Saturday, 21 January 2012

Led Zeppelin Knebworth 1979

Led Zeppelin Knebworth 1979
11th August 1979

Like The Poni-tails, I was Born Too Late.  Or so I thought for much of my late teens and early twenties (although, now I am the wrong side of 50, I have begun to think I was perhaps born a few decades too early, but that is another story).  No, the reason for bemoaning my birth date all those years ago was that by the time I started going to concerts regularly, most if not all of my musical heroes’ Golden Years were becoming Golden Memories.

ELP and Pink Floyd had already played their last ever gigs in Scotland, Genesis had managed to misplace Peter Gabriel, whilst Jethro Tull had morphed into an (admittedly rather good) folk-rock band.  I just caught hold of the coat-tails of Yes’ halcyon days with the Going For The One Tour, which sort of just left Led Zeppelin – the Greatest Rock ‘n’ Roll band of all time?  Certainly the biggest and best of the 1970s, but who had arguably been on a gradual but inexorable slide since the release of Physical Graffiti in 1974. 

But 1979 had seen the release of the In Through The Out Door album – an interesting rather than essential collection – and the announcement of two gigs in the grounds of Knebworth House in Hertfordshire.  

Thus it was that the evening of Friday August 9th of that year found me meeting up with former school classmate A and his mate B, in a pub off the Royal Mile.  A had a spare ticket with him, which he didn’t hold out much hope of managing to shift, but upon leaving the pub we were almost run over by a moped being ridden by a former college-mate of mine – a Johnny Vegas lookalike by the name of Douglas Beveridge (where are you know?) – who, inexplicably, bought the ticket there and then.  Whether he ever made it to the festival, and by which mode of transport (surely not on his little phut-phut of a bike), I never knew. 

Us three were taking the overnight bus down to London; the Red-Eye as it was known – very much no frills.  I cannot even recall if the thing had a toilet on board.  The only cheaper way down back then was by thumb.  From Victoria Station it was then a brief tube ride to Kings Cross, from whence to Stevenage (not Knebworth) rail station.

Finding the grounds of the stately house we took our place in a large, and rapidly getting larger, tented village, where we would spend the night before the concert.  Not that we had tents; we were nowhere near so organised.  I had travelled down for the weekend with a borrowed sleeping bag, a packet of McVitie’s chocolate digestives (which we ate on the bus), and a piteously small amount of cash.

At some point during the evening A&B decided to head off to a local hostelry, ostensibly for a few beers, but really in the hope of “scoring a little weed”, leaving me in the company of a peculiar chap who had sort of latched onto us.  An earnest young man, he would punctuate his critical musings on the parlous state of the UK music scene circa ‘79, by occasionally jumping to his feet and bellowing “Wally!!” at the top of his voice, in the hope of eliciting a similar response from another half-wit in the assembled throng.  At one point there appeared to be a whole plethora of pea-brained communication via this Rock Festival equivalent of Dodie Smith’s Twilight Bark, to what purpose I had no idea.

Sometime, I cannot recall if it was very late evening or very early morning, we became aware of a commotion and saw that a portion of chain link fencing was being torn down by an increasingly excitable crowd.  The fence soon capitulated, and folks began to stream through, clearly intent on stealing a march in the race to get close to the stage.  Following in their wake, we were all brought up short by a second fence, which held the masses in check until the organisers could get gate checkers in place.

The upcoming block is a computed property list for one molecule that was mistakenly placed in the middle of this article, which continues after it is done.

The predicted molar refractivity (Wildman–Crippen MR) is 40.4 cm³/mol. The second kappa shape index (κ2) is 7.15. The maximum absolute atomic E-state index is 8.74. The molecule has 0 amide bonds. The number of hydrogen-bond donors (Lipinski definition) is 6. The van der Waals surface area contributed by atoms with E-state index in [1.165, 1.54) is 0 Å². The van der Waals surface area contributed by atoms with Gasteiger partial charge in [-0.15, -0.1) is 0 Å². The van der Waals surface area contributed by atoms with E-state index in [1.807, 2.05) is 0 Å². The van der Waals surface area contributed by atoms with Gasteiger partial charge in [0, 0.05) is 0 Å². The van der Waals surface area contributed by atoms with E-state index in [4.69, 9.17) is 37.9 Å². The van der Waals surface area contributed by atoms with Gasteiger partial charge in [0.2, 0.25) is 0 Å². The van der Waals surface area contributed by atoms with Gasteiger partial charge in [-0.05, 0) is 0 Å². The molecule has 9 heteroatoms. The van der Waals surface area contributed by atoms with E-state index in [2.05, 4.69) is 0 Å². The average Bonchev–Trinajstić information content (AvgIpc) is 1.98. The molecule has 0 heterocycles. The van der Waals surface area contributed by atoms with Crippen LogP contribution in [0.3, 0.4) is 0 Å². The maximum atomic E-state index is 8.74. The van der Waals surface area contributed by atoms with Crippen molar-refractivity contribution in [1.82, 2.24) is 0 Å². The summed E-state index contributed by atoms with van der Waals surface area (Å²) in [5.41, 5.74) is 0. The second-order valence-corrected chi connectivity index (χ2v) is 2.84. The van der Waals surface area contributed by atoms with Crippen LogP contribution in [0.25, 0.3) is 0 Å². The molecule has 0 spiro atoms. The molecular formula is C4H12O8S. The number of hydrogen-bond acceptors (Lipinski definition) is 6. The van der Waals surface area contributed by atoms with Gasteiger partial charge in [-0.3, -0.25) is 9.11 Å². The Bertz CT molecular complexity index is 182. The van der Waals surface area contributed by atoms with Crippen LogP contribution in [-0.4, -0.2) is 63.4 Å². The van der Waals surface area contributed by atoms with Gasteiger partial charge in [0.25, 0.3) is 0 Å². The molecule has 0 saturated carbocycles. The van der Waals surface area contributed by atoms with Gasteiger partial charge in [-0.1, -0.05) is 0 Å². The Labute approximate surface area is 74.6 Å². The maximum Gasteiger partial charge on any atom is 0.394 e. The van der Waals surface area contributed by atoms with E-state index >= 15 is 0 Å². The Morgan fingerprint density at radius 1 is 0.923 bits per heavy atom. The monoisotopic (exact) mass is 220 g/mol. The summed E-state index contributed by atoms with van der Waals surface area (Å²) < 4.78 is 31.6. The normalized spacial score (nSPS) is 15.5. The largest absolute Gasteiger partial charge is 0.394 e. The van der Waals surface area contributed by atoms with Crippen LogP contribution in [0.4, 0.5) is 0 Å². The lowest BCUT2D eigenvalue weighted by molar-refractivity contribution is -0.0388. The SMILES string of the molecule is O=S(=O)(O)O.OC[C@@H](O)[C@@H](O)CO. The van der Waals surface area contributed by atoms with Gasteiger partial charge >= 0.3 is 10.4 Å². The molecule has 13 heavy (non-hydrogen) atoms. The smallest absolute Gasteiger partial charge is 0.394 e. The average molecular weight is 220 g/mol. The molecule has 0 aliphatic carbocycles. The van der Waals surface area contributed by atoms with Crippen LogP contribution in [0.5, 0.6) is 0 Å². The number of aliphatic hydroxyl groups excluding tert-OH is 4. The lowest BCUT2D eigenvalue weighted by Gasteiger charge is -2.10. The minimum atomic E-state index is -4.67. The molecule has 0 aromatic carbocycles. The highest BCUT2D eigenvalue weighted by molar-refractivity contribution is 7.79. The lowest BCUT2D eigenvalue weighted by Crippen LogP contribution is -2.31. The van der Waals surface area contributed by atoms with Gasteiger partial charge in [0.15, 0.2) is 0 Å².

It was light by the time we finally gained entry, and we three claimed a wee bit of turf and settled down to attempt to catch up on some sleep.  But then the rain started – not really heavily, just an intermittent, insidious, penetrative drizzle.  Fortunately my sleeping bag had a sort of plastic lining on one side, so I got into a routine of hibernating inside the thing waterproof side up when it was raining, and waterproof side down when not. 

Then around 11AM, the sun poked its head out and Chas and Dave wandered on stage.  Now I know it is not terribly cool to have much good to say about C&D, but I for one was abso-bloody-lutely delighted to welcome them.  They rattled through an entertaining set: Pay Up and Look Big, Lunatic Asylum, Rabbit, What a Miserable Saturday Night, Who’d Ya Think You’re Talking To?, Scruffy Old *!*?* - most of their Don’t Give a Monkeys album, in fact.  I loved it, and am not ashamed to say have always had a soft spot for the pair of them since.

I should like to be able to provide a considered review of each of the next three bands, but (and I appreciate this was in part due to my unfamiliarity with their music) The New Commander Cody Band, Southside Johnny & The Asbury Jukes, and Todd Rundgren, I found just boring, dull and pretentious respectively.  Yes, I was tired, fatigued and grumpy, but whoever thought these three Stateside outfits would appeal to UK based Zeppelin fans really needed to be held down and slapped.  The musical high point of the afternoon was the between set DJ playing Mountain’s Theme for an Imaginary Western, which I think he did three or four times.

During proceedings, I went for occasional wanderings around the grounds.  The toilets were amazing – little more than a high rickety wooden platform built over deep pits dug into the ground.  I briefly and unwisely peeked down the hole of my cubicle, and felt I had truly gazed into the pit of hell.  And I appreciated finally what Nietzsche meant about the abyss gazing back.